St. John’s Lutheran Church—Chicago, IL
“Heaven’s Great Reward”
In the name of + Jesus.
Jesus’ first major public speech turns the world up on its head. He speaks a challenging word for anyone who’s ever encountered a challenge, because when challenges mount up we feel like we’re being cursed. When the doctor utters the fateful word “cancer,” when the boss calls you in and tells you to pack your desk, when you hold vigil overnight for the last hours of your loved one’s life, these are not times when we would say we are being blessed.
The world certainly doesn’t see it that way. No one responds to bad news with, “Blessed are you!” They offer condolences or platitudes, but never a full-throated and hearty blessing. That’s absurd.
But here is Jesus teaching things like, “Blessed are the poor in spirit…Blessed are those who mourn…Blessed are the meek…Blessed are those who hunger and thirst for righteousness…Blessed are the merciful…Blessed are the pure in heart…Blessed are the peacemakers…Blessed are those who are persecuted for righteousness’ sake” (vv 3–10).
The world (and perhaps also you) don’t see the blessings in what Jesus calls blessing. The world declares, “Blessed are the rich; blessed are those who celebrate; blessed are the bold; blessed are those who pursue their own justice; blessed are the vengeful; blessed are those whose hearts are stained with selfish ambition; blessed are those who sow dissention and division; blessed are those who win victories.”
All of the things Jesus identifies the world (and perhaps you) see as a curse. Being poor? No thank you. Being meek—do you really want to let people walk all over you? Making peace? And compromising everything I hold to be good, beautiful, and true? And persecution? Better send someone to Washington, D.C. with picket signs and get our rights back.
But Jesus speaks a word different from the world. There is blessing in being poor. Why? For theirs is the kingdom of heaven. There is blessing in mourning. Why? For they shall be comforted. The meek are blessed in Jesus’ eyes, for they shall inherit the earth. And if an injustice has been done to you, you are blessed--for they shall be satisfied. And the merciful, they will receive mercy. Likewise the pure in heart shall see God. And the peacemakers are named sons of God. And finally, those who are persecuted for righteousness’ sake, like the poor in spirit, theirs is the kingdom of heaven (vv 3–10).
Jesus’ introduction to the Sermon on the Mount isn’t some Pollyannish wishful thinking, a way to convince yourself that life isn’t so bad even when it crashing down around you. It’s not the crucified criminals in The Life of Brian singing Always Look on the Bright Side of Life with obvious irony and absurdity.
Rather, Jesus’ speech is what actually brings the blessing to those who are cursed. In fact, every beatitude Jesus utters is because He Himself bore the curse for you on the cross. So when you mourn, for instance, it is preparing you for comfort. The comfortable don’t know what it’s like to be comforted; they cannot be. Those who hunger and thirst for righteousness are prepared to receive righteousness as a gift, by faith. Those who pursue their own righteousness are never satisfied.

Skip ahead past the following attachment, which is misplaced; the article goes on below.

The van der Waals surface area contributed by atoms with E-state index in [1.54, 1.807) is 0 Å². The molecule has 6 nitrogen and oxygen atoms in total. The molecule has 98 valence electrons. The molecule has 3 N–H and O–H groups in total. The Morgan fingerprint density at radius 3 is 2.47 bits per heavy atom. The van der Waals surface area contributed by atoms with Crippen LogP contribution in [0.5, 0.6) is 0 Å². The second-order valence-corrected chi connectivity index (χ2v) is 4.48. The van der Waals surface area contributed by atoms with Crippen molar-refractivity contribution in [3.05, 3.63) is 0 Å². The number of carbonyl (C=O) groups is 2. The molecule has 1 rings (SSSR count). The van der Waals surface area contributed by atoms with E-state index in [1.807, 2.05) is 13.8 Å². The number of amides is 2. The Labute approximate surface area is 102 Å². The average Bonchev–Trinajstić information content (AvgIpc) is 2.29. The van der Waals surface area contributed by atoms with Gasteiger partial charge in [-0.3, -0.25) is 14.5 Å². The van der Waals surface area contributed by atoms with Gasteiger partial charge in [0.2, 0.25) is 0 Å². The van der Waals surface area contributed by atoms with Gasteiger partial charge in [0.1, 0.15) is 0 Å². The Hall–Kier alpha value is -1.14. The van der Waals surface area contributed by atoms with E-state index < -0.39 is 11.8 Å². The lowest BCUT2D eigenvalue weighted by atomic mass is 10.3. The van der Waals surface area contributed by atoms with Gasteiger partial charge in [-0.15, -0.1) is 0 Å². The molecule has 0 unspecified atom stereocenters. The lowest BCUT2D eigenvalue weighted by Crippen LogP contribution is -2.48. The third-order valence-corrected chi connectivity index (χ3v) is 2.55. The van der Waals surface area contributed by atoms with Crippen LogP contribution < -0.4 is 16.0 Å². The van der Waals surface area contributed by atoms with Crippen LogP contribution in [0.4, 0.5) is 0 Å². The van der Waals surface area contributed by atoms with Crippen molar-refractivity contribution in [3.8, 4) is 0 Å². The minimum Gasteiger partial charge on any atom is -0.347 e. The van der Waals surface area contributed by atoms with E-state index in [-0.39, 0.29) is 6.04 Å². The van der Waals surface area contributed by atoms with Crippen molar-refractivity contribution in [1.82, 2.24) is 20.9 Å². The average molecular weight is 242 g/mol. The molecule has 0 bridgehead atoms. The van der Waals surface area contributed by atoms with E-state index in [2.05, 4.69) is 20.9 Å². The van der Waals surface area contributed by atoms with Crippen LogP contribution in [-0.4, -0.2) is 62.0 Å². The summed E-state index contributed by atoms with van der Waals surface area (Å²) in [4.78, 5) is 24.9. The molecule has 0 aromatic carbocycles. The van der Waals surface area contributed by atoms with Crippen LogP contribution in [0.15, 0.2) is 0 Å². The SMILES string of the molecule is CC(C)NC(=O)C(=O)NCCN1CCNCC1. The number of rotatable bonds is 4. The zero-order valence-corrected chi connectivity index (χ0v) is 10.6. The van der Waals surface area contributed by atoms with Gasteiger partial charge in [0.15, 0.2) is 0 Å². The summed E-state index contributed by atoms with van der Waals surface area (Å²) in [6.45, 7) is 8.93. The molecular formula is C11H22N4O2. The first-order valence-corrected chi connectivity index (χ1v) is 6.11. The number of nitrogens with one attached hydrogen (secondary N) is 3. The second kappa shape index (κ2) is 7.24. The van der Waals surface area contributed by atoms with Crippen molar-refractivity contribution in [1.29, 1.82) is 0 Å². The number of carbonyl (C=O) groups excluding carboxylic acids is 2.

This is the way it’s been since the foundation of the world. And, it’s true for you, too. “Blessed are you when others revile you and persecute you and utter all kinds of evil against you falsely on my account. Rejoice and be glad, for your reward is great in heaven, for so they persecuted the prophets who were before you” (vv 11–12).
There’s one thing that stands out to me about Jesus’ beatitudes. I don’t know if it did for you, too, but there’s one phrase that’s repeated. And not coincidentally, it’s at the beginning and end of Jesus general declaration of blessing. “Blessed are the poor in spirit, for theirs is the kingdom of heaven” (v 3); Blessed are those who are persecuted for righteousness’ sake, for theirs is the kingdom of heaven” (v 10). Jesus’ blessings are bracketed by the inbreaking of the kingdom of heaven.
In Matthew’s Gospel (as well as in the Bible in general), when Jesus speaks of the kingdom of heaven, He’s not talking about a static location, as if God’s kingdom is located somewhere on a map. The kingdom of heaven in Matthew’s Gospel is dynamic. It means, “the gracious activity of God in Christ.”
What this means is that Jesus did not come for those who are blessed in this life, according to the ways and means and measures of the world. He came to those the world names as cursed. And His gracious activity—His gracious divine activity—is precisely for those who need it.
And now we’ve just defined the saints. On All Saints’ Day, we remember everyone who received the gracious activity of God in Christ, to remove the curse and bring the blessing. We especially turn our thoughts toward those who have been freed from the curse of the flesh’s sinfulness, who now reside in a nearer presence to Jesus--all the saints, who from their labors rest.
But at the same time we also remember that all saints also includes you.
Let me reiterate: “Blessed are you when others revile you and persecute you and utter all kinds of evil against you falsely on my account. Rejoice and be glad, for your reward is great in heaven, for so they persecuted the prophets who were before you” (vv 11–12).
Today we rejoice that the blessing of heaven—which is to say, the blessing of Jesus—is the cause of joy and gladness. Even under persecution, suffering, and false witness. If you have experienced any of these, you’re not the first. But Jesus’ speech turns the curse into blessing. And He exchanges it for you at the altar—where heaven and earth meet in the gracious activity of God in Christ’s body and blood.
Your Reward Is Great in Heaven
In the name of + Jesus.
Jacob W Ehrhard